Kenneth S. Rogoff

Kenneth S. Rogoff

As the American under-21 chess champion, Kenneth S. Rogoff decided to "miss most of the last two years of high school." He left Rochester, New York, to support himself in Yugoslavia on prize winnings—perhaps an inkling of his international interests. Yale accepted his equivalency diploma; in college he played chess summers only (placing no lower than seventh in three U.S. Championships), indulging instead a new passion, economics, in which he was taught by future Nobel laureate James Tobin. Thereafter, Rogoff dropped out of MIT to play chess until he quit (cold turkey) to earn a Ph.D. in 1980. Professor of economics at Harvard since 1999, he has pursued "problems at the intersection of political economy and economics," a phenomenon he saw firsthand during two years on leave as chief economist and research director of the International Monetary Fund, ending last fall. He has documented the "political budget cycle": governments' willingness to raise taxes, for example, relative to the electoral calendar, and "why voters fall for it." His interpretation of international debt (more symptom than cause of developing countries' weak growth) extends to speculation on "why countries like the U.S. can borrow enough to wrap a rope around their necks several times" while others cannot secure credit. As the new director of Harvard's Center for International Development, he will focus research on "the big problem for the world over the next 100 years": that two billion people are poor although "our world is a cornucopia." On the home front, filmmaker Natasha Rogoff pioneered the Russian Sesame Street, but International Grandmaster Kenneth will teach children Gabriel, seven, and Juliana, five, the basic chess moves.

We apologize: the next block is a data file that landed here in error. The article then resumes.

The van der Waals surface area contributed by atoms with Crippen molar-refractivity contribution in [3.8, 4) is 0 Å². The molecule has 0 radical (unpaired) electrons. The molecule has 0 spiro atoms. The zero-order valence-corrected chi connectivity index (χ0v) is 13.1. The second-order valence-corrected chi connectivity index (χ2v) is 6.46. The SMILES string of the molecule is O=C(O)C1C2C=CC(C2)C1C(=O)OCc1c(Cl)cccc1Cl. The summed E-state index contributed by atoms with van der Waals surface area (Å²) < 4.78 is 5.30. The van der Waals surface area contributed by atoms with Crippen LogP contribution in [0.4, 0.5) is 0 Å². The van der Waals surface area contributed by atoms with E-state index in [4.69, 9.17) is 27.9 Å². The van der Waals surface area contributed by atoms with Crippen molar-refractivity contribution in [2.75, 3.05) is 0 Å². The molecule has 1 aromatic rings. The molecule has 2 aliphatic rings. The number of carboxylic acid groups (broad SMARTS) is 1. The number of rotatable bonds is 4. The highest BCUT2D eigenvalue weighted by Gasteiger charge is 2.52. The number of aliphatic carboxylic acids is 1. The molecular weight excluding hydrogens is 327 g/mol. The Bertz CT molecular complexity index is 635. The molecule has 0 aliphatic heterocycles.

You might also like

John Manning Appointed Interim Provost

Harvard Law School dean moves to central administration

Facebook’s Failures

Author and tech journalist Jeff Horwitz speaks at Harvard.

Kevin Young Named 2024 Harvard Arts Medalist

Museum director and poet to be honored April 24

Most popular

Convocation 2017: What Should an Education Be at Such a Moment?

Speakers reflect on the goals of a liberal arts university. 

Nicco Mele

The director of the Shorenstein Center on how the Internet came to mean so much to him. 

Found in Translation

Maureen Freely ’74, longtime translator of Orhan Pamuk, shares the nuances of bringing a text from one language to another.

More to explore

Photograph of Winthrop Bell 1910

Winthrop Bell

Brief life of a philosopher and spy: 1884-1965

Illustration of people talking to each other with colorful thought bubbles above their heads

Talking about Talking

Fostering healthy disagreement

Vacationing with a Purpose

New England “summer camps” for adults